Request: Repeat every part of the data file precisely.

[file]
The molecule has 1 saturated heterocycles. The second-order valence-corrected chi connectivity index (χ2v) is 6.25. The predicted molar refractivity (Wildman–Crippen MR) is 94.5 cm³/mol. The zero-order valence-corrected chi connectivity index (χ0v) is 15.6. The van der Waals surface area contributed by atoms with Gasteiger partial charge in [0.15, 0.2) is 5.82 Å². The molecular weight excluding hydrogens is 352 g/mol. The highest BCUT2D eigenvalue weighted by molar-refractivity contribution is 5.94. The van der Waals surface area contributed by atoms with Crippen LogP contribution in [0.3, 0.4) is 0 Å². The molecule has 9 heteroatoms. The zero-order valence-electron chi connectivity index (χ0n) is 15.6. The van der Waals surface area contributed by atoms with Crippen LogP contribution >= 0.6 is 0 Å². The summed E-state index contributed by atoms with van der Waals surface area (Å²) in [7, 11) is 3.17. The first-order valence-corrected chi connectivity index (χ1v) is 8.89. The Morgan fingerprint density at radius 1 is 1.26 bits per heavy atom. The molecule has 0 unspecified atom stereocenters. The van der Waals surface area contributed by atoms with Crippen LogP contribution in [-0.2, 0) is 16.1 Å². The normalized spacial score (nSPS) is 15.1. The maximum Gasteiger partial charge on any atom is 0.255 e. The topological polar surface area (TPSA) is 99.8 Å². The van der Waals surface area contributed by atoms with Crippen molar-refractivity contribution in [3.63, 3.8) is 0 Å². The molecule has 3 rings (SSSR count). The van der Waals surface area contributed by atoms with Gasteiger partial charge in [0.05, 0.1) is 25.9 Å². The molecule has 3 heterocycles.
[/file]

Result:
The molecule has 1 saturated heterocycles. The second-order valence-corrected chi connectivity index (χ2v) is 6.25. The predicted molar refractivity (Wildman–Crippen MR) is 94.5 cm³/mol. The zero-order valence-corrected chi connectivity index (χ0v) is 15.6. The van der Waals surface area contributed by atoms with Gasteiger partial charge in [0.15, 0.2) is 5.82 Å². The molecular weight excluding hydrogens is 352 g/mol. The highest BCUT2D eigenvalue weighted by molar-refractivity contribution is 5.94. The van der Waals surface area contributed by atoms with Crippen LogP contribution in [0.3, 0.4) is 0 Å². The molecule has 9 heteroatoms. The zero-order valence-electron chi connectivity index (χ0n) is 15.6. The van der Waals surface area contributed by atoms with Crippen LogP contribution >= 0.6 is 0 Å². The summed E-state index contributed by atoms with van der Waals surface area (Å²) in [7, 11) is 3.17. The first-order valence-corrected chi connectivity index (χ1v) is 8.89. The Morgan fingerprint density at radius 1 is 1.26 bits per heavy atom. The molecule has 0 unspecified atom stereocenters. The van der Waals surface area contributed by atoms with Crippen LogP contribution in [-0.2, 0) is 16.1 Å². The normalized spacial score (nSPS) is 15.1. The maximum Gasteiger partial charge on any atom is 0.255 e. The topological polar surface area (TPSA) is 99.8 Å². The van der Waals surface area contributed by atoms with Crippen molar-refractivity contribution in [3.63, 3.8) is 0 Å². The molecule has 3 rings (SSSR count). The van der Waals surface area contributed by atoms with Gasteiger partial charge in [0.05, 0.1) is 25.9 Å². The molecule has 3 heterocycles.